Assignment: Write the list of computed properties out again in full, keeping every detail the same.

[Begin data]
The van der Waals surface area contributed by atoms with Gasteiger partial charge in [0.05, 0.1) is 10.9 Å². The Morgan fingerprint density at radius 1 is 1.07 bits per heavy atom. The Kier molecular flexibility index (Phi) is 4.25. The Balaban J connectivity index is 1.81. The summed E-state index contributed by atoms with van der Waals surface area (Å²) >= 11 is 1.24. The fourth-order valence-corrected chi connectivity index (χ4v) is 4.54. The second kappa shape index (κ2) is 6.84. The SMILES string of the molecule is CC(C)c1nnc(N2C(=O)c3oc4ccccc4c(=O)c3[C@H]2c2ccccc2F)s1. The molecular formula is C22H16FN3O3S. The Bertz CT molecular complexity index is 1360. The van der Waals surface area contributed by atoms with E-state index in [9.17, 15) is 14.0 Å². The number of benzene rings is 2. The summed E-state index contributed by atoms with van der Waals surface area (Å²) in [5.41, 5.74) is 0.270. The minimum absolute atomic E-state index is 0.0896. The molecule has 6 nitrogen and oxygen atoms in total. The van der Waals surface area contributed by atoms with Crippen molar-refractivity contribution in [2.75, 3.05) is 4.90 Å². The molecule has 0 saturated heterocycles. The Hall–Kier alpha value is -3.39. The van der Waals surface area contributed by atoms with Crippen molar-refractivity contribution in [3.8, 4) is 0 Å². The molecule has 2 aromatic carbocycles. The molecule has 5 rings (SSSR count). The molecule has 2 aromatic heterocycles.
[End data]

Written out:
The van der Waals surface area contributed by atoms with Gasteiger partial charge in [0.05, 0.1) is 10.9 Å². The Morgan fingerprint density at radius 1 is 1.07 bits per heavy atom. The Kier molecular flexibility index (Phi) is 4.25. The Balaban J connectivity index is 1.81. The summed E-state index contributed by atoms with van der Waals surface area (Å²) >= 11 is 1.24. The fourth-order valence-corrected chi connectivity index (χ4v) is 4.54. The second kappa shape index (κ2) is 6.84. The SMILES string of the molecule is CC(C)c1nnc(N2C(=O)c3oc4ccccc4c(=O)c3[C@H]2c2ccccc2F)s1. The molecular formula is C22H16FN3O3S. The Bertz CT molecular complexity index is 1360. The van der Waals surface area contributed by atoms with E-state index in [9.17, 15) is 14.0 Å². The number of benzene rings is 2. The summed E-state index contributed by atoms with van der Waals surface area (Å²) in [5.41, 5.74) is 0.270. The minimum absolute atomic E-state index is 0.0896. The molecule has 6 nitrogen and oxygen atoms in total. The van der Waals surface area contributed by atoms with Crippen molar-refractivity contribution in [2.75, 3.05) is 4.90 Å². The molecule has 0 saturated heterocycles. The Hall–Kier alpha value is -3.39. The van der Waals surface area contributed by atoms with Crippen molar-refractivity contribution in [3.8, 4) is 0 Å². The molecule has 2 aromatic carbocycles. The molecule has 5 rings (SSSR count). The molecule has 2 aromatic heterocycles.